HC Deb 28 November 1949 vol 470 cc780-1
64. Mr. William Teeling

asked the Chancellor of the Exchequer whether he is aware that in the new Anglo-Japanese Trade Agreement, Japan has to be provided with £10 million worth more of goods than we are taking from her, because we are unable to touch the interest due to us on Japanese loans since 1941 until a peace treaty has been signed: and whether, in view of our precarious financial position and the willingness of Japan to repay the sums due, if possible by means of a trade agreement, he will either examine this matter at once or have it brought up at the Colombo Conference.

The Economic Secretary to the Treasury (Mr. Douglas Jay)

No, Sir. The reason is not as suggested. I would refer the hon. Member to the reply which I gave to his Question on 8th March.

Mr. Teeling

Is the hon. Gentleman aware that something like £10 million is being handed over for the Japanese to use, and that we are being asked to provide goods for sale in the dollar area? Would it not be much better if it was made clear what are the reasons why the Japanese cannot pay back now?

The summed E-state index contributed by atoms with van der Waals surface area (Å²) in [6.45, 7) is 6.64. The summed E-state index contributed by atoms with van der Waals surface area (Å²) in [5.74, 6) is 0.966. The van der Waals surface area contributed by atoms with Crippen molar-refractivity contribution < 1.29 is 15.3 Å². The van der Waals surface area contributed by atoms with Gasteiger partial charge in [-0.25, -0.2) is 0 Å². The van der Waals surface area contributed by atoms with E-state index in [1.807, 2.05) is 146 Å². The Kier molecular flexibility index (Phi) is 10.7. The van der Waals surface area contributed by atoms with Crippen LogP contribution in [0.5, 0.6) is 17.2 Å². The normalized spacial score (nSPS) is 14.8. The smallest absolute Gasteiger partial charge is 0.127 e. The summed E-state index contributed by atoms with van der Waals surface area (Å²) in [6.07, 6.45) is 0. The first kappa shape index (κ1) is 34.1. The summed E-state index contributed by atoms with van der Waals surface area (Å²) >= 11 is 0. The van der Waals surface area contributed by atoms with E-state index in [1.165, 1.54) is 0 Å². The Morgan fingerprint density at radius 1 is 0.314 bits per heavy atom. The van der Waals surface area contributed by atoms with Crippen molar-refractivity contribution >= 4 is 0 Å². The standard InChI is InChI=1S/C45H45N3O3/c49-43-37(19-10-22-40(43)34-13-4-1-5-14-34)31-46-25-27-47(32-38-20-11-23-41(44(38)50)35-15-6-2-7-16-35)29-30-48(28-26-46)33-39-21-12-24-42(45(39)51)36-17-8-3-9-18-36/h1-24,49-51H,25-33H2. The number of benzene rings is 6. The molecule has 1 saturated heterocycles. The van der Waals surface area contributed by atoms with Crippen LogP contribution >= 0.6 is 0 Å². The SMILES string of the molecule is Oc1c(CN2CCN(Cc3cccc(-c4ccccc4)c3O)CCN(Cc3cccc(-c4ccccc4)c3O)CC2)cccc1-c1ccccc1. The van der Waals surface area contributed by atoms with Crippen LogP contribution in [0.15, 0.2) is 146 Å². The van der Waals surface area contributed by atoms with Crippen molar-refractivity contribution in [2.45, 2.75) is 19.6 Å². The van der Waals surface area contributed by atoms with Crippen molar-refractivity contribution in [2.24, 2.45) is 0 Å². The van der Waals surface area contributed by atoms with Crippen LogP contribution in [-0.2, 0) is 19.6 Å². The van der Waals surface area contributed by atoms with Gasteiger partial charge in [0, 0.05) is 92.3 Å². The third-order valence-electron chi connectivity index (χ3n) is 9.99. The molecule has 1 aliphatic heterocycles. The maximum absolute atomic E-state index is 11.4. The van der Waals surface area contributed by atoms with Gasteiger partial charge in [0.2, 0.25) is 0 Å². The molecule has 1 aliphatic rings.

Mr. Jay

As I told the hon. Member in March, the difficulty is that so long as the American taxpayer is paying aid on a large scale to Japan, we cannot effectively press for these payments to be resumed. We are, however, anxious to see them resumed as soon as possible.

Mr. Teeling

Is the hon. Gentleman aware that since March the Japanese, according to the new Trade Agreement, have received something like £10 million, and that they themselves say they wish to pay this money back? Why must we provide goods?

Mr. Jay

That does not alter the basic situation arising from the American taxpayer paying large subventions to Japan.

Air-Commodore Harvey

Will the hon. Gentleman take into account what the British paid in Burma?